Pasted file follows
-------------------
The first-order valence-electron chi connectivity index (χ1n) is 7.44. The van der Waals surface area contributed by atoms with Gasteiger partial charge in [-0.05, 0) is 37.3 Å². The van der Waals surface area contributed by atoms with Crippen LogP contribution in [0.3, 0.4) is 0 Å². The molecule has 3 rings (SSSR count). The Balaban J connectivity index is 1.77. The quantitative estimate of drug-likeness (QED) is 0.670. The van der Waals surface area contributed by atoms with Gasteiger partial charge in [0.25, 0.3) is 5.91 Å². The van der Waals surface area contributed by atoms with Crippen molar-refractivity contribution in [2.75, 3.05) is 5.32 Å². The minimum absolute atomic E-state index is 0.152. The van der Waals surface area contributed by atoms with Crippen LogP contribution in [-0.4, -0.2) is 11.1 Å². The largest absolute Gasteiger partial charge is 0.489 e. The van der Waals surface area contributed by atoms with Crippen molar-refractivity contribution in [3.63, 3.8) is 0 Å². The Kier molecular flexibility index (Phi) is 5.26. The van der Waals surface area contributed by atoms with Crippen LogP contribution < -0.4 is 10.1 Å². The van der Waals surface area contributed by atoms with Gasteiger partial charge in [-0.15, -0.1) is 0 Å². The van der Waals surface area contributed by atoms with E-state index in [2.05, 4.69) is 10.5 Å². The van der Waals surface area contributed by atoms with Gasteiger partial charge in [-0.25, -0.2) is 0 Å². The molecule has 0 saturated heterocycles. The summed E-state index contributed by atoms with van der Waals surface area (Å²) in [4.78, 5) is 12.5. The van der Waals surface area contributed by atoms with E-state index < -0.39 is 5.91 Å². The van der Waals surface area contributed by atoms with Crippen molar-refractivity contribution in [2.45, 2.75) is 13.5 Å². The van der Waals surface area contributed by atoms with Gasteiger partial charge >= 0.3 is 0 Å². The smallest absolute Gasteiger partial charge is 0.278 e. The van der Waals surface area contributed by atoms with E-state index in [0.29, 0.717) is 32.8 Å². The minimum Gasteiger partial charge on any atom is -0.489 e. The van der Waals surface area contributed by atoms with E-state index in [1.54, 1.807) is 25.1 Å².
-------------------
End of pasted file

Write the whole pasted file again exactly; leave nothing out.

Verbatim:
The first-order valence-electron chi connectivity index (χ1n) is 7.44. The van der Waals surface area contributed by atoms with Gasteiger partial charge in [-0.05, 0) is 37.3 Å². The van der Waals surface area contributed by atoms with Crippen LogP contribution in [0.3, 0.4) is 0 Å². The molecule has 3 rings (SSSR count). The Balaban J connectivity index is 1.77. The quantitative estimate of drug-likeness (QED) is 0.670. The van der Waals surface area contributed by atoms with Gasteiger partial charge in [0.25, 0.3) is 5.91 Å². The van der Waals surface area contributed by atoms with Crippen molar-refractivity contribution in [2.75, 3.05) is 5.32 Å². The minimum absolute atomic E-state index is 0.152. The van der Waals surface area contributed by atoms with Crippen LogP contribution in [-0.4, -0.2) is 11.1 Å². The largest absolute Gasteiger partial charge is 0.489 e. The van der Waals surface area contributed by atoms with Crippen molar-refractivity contribution in [3.63, 3.8) is 0 Å². The Kier molecular flexibility index (Phi) is 5.26. The van der Waals surface area contributed by atoms with Crippen LogP contribution < -0.4 is 10.1 Å². The van der Waals surface area contributed by atoms with Gasteiger partial charge in [-0.15, -0.1) is 0 Å². The van der Waals surface area contributed by atoms with E-state index in [2.05, 4.69) is 10.5 Å². The van der Waals surface area contributed by atoms with Gasteiger partial charge in [-0.25, -0.2) is 0 Å². The molecule has 0 saturated heterocycles. The summed E-state index contributed by atoms with van der Waals surface area (Å²) in [4.78, 5) is 12.5. The van der Waals surface area contributed by atoms with E-state index < -0.39 is 5.91 Å². The van der Waals surface area contributed by atoms with Crippen molar-refractivity contribution in [2.45, 2.75) is 13.5 Å². The van der Waals surface area contributed by atoms with Gasteiger partial charge >= 0.3 is 0 Å². The smallest absolute Gasteiger partial charge is 0.278 e. The van der Waals surface area contributed by atoms with E-state index in [0.29, 0.717) is 32.8 Å². The minimum Gasteiger partial charge on any atom is -0.489 e. The van der Waals surface area contributed by atoms with E-state index in [1.54, 1.807) is 25.1 Å².